She loved a boy with no heart. That was her story. Everyone in the village knew and stared as they walked past. Still she persevered, still she loved. “I don’t need to be loved in return,” she told herself, “I’m stronger than that. I’ll just love him because, like everyone else, he deserves to be loved as well.”
There were moments of weakness, of course, moments when truth slipped passed her veil and made her doubt how long she could go on loving without any chance of a return. That’s when hope would see her weakness and creep past the door and into her heart. She hoped she would someday find him a cure, find him a heart, even. But she was a sensible sort of senseless girl. She kept these moments of hope in check.
What about him, you ask? He knew that she loved him, he didn’t understand it, but he knew of it. He’d seen enough of life to know what love was. He was a good sort of boy. He tried to push her away at first, for her own good, but she just brushed it off and assured him of not getting hurt. He said, he didn’t know how, but if he was in her place, he could never be in love with someone who was heartless, it made no mechanical sense to him. She brushed it off again. Eventually, he got used to having her around.
They would go everywhere together, do everything together. Her mother and father had shunned her for loving a heartless boy, so she lived with him now. Two young people living together, without being married, it was unheard of in the village, it was taboo. Everyone looked at them with disdain and publicly shamed them whenever possible. She pushed on, he didn’t care.
She was talking to the village idiot one day, the only man in town who would still be good to our odd couple. He told her a story of a powerful wandering magician who had stopped in town for a few days. He had heard many tales of his great powers. “They say he can walk on water. He can even turn it into wine”, the idiot told her enthusiastically. “You should see if he can give your boy a heart, if anyone can do it, this magician can.”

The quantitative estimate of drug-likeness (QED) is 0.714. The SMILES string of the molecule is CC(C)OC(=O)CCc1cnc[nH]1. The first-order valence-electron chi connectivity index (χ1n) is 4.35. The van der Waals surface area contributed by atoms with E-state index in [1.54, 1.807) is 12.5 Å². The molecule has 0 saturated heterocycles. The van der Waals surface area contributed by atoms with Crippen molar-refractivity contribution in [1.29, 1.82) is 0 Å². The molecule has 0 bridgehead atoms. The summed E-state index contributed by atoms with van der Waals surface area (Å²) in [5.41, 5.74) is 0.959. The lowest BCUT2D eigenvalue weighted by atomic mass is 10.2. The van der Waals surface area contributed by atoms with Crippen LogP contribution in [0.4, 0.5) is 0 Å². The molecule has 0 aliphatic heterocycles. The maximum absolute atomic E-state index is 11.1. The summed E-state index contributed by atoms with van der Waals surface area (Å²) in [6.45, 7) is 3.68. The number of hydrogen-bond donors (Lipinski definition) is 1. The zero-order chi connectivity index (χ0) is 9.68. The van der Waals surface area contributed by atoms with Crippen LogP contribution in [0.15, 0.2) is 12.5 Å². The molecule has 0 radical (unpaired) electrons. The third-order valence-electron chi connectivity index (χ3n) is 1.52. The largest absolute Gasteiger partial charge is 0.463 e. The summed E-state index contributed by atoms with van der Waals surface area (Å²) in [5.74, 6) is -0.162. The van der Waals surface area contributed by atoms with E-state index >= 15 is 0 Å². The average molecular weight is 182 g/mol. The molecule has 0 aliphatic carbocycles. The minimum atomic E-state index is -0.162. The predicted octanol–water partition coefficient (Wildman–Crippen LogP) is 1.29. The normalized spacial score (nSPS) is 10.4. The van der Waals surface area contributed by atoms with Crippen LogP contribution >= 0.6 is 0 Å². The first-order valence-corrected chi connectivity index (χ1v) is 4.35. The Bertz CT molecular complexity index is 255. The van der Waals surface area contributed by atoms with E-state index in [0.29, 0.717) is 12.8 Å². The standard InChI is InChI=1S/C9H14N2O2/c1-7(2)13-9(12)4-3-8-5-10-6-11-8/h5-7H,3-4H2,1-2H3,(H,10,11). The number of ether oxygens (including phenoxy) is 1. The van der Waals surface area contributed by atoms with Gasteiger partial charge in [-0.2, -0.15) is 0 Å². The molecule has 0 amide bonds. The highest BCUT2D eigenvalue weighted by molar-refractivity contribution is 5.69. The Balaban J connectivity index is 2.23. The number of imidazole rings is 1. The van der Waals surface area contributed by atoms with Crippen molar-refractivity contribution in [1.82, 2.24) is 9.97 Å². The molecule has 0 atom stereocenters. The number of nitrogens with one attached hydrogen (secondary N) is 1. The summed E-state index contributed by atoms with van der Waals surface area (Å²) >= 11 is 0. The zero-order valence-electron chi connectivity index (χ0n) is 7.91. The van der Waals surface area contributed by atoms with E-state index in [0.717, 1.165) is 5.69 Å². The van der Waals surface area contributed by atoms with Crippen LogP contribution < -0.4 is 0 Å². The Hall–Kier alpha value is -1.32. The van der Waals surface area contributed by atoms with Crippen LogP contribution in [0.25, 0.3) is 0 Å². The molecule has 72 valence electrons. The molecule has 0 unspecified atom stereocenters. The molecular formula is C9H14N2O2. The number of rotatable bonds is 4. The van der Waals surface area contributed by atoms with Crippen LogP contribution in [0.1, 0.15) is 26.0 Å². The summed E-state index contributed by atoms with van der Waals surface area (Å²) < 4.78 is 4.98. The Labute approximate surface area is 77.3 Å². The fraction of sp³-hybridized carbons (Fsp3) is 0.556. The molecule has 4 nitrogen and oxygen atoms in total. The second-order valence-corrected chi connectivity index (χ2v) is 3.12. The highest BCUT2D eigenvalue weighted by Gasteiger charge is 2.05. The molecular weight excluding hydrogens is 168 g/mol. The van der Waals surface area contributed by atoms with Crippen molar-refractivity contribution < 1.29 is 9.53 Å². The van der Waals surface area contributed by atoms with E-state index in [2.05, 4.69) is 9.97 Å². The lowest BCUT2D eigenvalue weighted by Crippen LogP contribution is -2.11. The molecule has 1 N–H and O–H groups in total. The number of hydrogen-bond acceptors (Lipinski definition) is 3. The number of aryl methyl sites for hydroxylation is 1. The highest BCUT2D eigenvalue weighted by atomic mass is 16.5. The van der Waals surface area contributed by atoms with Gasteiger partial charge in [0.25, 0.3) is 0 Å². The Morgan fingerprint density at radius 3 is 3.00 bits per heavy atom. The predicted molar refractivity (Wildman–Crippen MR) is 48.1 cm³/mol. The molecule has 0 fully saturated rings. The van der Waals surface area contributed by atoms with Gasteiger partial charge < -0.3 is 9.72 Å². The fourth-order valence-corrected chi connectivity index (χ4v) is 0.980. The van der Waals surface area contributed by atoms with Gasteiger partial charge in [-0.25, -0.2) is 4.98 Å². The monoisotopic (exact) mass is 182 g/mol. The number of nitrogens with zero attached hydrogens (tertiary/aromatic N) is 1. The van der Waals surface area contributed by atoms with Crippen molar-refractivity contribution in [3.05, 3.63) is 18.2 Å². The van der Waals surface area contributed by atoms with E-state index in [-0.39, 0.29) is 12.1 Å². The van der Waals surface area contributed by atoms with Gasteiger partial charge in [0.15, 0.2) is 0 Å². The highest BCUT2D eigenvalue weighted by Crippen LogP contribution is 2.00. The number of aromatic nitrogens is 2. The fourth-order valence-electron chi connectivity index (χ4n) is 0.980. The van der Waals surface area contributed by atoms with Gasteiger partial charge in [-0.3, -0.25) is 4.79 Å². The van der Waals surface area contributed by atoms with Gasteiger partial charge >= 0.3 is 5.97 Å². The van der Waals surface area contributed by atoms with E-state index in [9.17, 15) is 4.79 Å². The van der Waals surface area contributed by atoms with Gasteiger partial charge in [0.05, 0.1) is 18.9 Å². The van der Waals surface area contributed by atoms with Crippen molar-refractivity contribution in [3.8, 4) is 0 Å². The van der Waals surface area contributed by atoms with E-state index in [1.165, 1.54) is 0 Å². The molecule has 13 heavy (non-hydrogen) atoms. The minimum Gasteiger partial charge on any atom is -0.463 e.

She didn’t want to hope, but it was too late, she’d let her guard down. So, ran home, pulled her boy by the hand and ran to the magician. At first glance, she was taken aback. The magician was a short, frail-looking man. He didn’t seem to have enough strength to hold himself up (he was leaning on a staff), she wondered how he performed all these great feats that rumours spoke of. Pushing her doubts aside, she approached him with her boy, and told him their story. He listen patiently, growing more and more grave with every passing sentence. When she finished her story, he looked like the saddest little man who had ever lived. He sighed and told her he was sorry that he could do nothing for her, no magic can grow a heart out of nothing. “Don’t you understand?” she cried, “I’ve invested my whole life in him. I feel empty on the inside, yet, I am not empty on the inside. I have an aching heart that’s waiting to be loved. It’s wasting away within me. And yet, there is no way for this pain to end.”
“Leave him”, said the magician “Love another”.
“I cannot”, she replied “My heart belongs to him.”
“What is the use of wasting a heart so? A heart is made to love and be loved in return. But, alas, you will not listen, and there is nothing further I can do for you. I must ask you to leave.”
Her heart, sank further than ever before, she took her boy’s hand, and began walking away. Half way to the door, she thought she heard the magician mumble something. She turned around to ask him what he’d said, but he wasn’t there. She sighed, they walked home.
She felt exceptionally tired that night. It must be the loss of hope, she thought to herself. The next day, life went on. The village continued to scorn them, she went about her daily tasks, and the boy? He seemed unfazed by it all.
Days went past, she felt more and more tired. Her boy helped her through. She seemed to be just as much in love with him as ever. “He’s growing more and more handsome each day.”, she would think to herself.
Days became weeks, she got worse, he was there, getting more handsome, according to her. Others in the village began to notice it as well and started murmuring.
One morning, she felt too weak to get out of bed. He looked down upon her and stroked her hair. “What’s happening to me?”, she asked him.
“I don’t know”, he replied. He put his hand on her chest to feel her pulse. He was puzzled.
“What’s the matter?” she asked.
“I can’t feel anything”, he said.
“That’s because you don’t have a heart”, she joked. “Let me check.”
She put her hand on her chest and waited. And waited. In an instant she knew. She looked at him, at his handsome face. “You have my heart”, she said.
“I know, you’ve told me that several times. Right now, we need to check your pulse.” he replied.
“No,” she continued, “you don’t understand. You have my heart. It’s in you now. It was that magician. He didn’t want me wasting my heart so he’s made it so that you have it now.”
He looked confused, stared at her.
She reached a hand out to him, “What do we do now?” she asked.
“Nothing”, he replied “the magician was right, you shouldn’t waste a heart. And I told you earlier, if I had a heart, I couldn’t love someone without one.”
And just like that, he walked away. And just like that, she stopped.